The businesses rolled together included Elders Finance, Nationwide Finance, Leasing Solutions, Elders Home Loans and Hanover Securities.

The group had assets of $650 million, making it New Zealand's third-largest finance company at the time.

It was a busy time for the pair. Other buys included Pacific Retail Group and the Warriors rugby league team. Meanwhile, Mr Hotchin sold his Corporate Cabs business.

From the start, Hanover Group appears to have largely been Mr Hotchin's baby. PRG was more Mr Watson's project.

Nevertheless, Mr Hotchin took a seat on PRG's board after buying shares in the company from Mr Watson in 1999.

When Mr Hotchin sold some shares for a tidy profit, the company got a ticking off from the Securities Commission for breaching insider trading rules.

A couple of years later, Mr Hotchin's name came up when his brother John's Vending Technologies came in for some scrutiny over some related party lending.

According to company documents, Mark Hotchin had borrowed $3 million from Vending Technologies. These debts were transferred over to Nathans Finance, the finance company formed by VTL in 2001.

NZX's Market Surveillance Panel took a look at VTL's affairs in 2003 and while it found instances of related party lending, it did not censure VTL.

Last August, Nathans Finance become the fifth finance company to go belly up in a string of failures and defaults that yesterday totalled 26.

Nathans owed $166 million to about 6000 investors. The New Zealand Herald understands Mark Hotchin is not one of its outstanding debtors.

But with VTL owing Nathans $110 million, it was clear the finance company largely used to fund its parent's activities.

While Mr Hotchin and Mr Watson haven't tapped Hanover Finance to fund their property investments to the same extent VTL tapped Nathans, the amount of related party lending taking place within Hanover Group has attracted a great deal of criticism.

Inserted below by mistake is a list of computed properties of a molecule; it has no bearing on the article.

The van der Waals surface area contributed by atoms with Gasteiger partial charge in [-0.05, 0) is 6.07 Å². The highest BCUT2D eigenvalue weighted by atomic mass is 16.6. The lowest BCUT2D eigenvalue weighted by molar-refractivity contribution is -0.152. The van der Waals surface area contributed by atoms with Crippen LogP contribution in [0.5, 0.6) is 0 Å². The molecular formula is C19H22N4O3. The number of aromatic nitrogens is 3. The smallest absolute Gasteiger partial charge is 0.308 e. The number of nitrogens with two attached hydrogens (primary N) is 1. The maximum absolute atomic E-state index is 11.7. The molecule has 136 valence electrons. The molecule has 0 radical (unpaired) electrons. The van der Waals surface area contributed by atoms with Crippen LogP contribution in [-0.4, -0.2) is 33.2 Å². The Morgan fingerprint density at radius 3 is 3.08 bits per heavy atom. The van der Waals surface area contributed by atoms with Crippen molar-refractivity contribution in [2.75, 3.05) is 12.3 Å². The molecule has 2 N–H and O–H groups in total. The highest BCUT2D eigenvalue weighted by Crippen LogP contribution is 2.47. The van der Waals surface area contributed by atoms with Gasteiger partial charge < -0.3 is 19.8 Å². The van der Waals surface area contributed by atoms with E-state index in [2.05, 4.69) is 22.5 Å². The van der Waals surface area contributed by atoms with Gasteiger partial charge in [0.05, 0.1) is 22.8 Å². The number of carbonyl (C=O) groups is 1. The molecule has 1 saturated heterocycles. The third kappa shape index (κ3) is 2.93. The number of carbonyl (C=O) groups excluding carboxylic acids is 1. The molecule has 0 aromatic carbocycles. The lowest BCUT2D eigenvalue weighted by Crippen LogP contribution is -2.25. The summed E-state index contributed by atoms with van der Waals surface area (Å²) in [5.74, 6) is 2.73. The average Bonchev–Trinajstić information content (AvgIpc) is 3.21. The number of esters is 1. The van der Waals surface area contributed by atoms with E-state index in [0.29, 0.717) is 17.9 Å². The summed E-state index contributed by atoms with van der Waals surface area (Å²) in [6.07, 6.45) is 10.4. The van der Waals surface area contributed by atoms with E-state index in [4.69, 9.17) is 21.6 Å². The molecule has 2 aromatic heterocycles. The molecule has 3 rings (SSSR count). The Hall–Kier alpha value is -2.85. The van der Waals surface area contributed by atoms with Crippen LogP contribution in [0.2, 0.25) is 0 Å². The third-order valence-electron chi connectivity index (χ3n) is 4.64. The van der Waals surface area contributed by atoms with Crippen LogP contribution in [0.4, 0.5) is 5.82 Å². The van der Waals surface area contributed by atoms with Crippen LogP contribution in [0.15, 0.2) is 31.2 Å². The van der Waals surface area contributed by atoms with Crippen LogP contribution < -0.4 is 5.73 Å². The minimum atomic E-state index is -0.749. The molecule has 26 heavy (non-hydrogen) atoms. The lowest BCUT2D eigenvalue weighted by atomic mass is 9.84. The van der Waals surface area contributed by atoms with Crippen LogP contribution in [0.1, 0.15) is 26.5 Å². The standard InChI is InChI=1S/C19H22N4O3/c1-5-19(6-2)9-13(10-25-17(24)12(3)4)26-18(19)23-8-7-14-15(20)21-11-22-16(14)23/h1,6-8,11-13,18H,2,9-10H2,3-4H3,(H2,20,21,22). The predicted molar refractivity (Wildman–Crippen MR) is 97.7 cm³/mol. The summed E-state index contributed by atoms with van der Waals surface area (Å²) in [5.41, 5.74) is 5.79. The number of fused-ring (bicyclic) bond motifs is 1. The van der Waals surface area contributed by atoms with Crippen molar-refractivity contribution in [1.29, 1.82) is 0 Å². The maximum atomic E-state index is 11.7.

Through Axis Property, formerly Hanover, Mr Hotchin and Mr Watson have got some big risky property developments on the go, including some substantial projects in the rapidly cooling Queenstown market.

Mr Hotchin clearly has some affection for Queenstown; it's where he chose to marry Amanda Hurcombe in 2003 at historic St Peter's Church. Among the 100 or so guests were Mr Watson, Sally Ridge and Adam Parore.

A business commentator told the Herald Mr Hotchin appeared to favour the company of a trendier, less business-focused crowd.

Another finance industry figure who has had dealings with Mr Hotchin says he's "a clean-cut, confident, well spoken man" who likes to spend time with his wife and their young family.

While Mr Hotchin clearly expects to have a huge income and assets, he has been "generous to various charities" and "likes to be seen as a good person around Auckland".